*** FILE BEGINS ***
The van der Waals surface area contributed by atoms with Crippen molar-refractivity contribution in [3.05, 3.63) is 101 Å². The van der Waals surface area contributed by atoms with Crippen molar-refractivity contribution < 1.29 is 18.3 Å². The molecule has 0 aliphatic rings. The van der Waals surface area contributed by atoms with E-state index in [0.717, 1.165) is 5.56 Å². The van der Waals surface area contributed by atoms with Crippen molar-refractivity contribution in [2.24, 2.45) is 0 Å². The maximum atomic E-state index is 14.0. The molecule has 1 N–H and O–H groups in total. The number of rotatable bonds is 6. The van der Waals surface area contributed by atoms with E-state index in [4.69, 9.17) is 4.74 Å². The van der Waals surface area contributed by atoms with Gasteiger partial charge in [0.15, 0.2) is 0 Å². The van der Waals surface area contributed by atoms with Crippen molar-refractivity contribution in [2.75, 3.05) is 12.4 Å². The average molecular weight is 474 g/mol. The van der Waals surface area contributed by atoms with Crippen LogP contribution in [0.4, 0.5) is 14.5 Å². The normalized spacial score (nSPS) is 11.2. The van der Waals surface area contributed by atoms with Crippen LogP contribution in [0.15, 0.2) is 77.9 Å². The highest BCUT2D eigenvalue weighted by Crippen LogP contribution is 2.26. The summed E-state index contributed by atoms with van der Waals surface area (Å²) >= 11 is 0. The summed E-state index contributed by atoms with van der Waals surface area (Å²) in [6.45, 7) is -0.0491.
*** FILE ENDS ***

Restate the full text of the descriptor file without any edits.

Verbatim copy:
The van der Waals surface area contributed by atoms with Crippen molar-refractivity contribution in [3.05, 3.63) is 101 Å². The van der Waals surface area contributed by atoms with Crippen molar-refractivity contribution < 1.29 is 18.3 Å². The molecule has 0 aliphatic rings. The van der Waals surface area contributed by atoms with E-state index in [0.717, 1.165) is 5.56 Å². The van der Waals surface area contributed by atoms with Crippen molar-refractivity contribution in [2.24, 2.45) is 0 Å². The maximum atomic E-state index is 14.0. The molecule has 1 N–H and O–H groups in total. The number of rotatable bonds is 6. The van der Waals surface area contributed by atoms with E-state index in [4.69, 9.17) is 4.74 Å². The van der Waals surface area contributed by atoms with Gasteiger partial charge in [0.15, 0.2) is 0 Å². The van der Waals surface area contributed by atoms with Crippen molar-refractivity contribution in [2.75, 3.05) is 12.4 Å². The average molecular weight is 474 g/mol. The van der Waals surface area contributed by atoms with Crippen LogP contribution in [0.4, 0.5) is 14.5 Å². The normalized spacial score (nSPS) is 11.2. The van der Waals surface area contributed by atoms with Crippen LogP contribution in [0.15, 0.2) is 77.9 Å². The highest BCUT2D eigenvalue weighted by Crippen LogP contribution is 2.26. The summed E-state index contributed by atoms with van der Waals surface area (Å²) >= 11 is 0. The summed E-state index contributed by atoms with van der Waals surface area (Å²) in [6.45, 7) is -0.0491.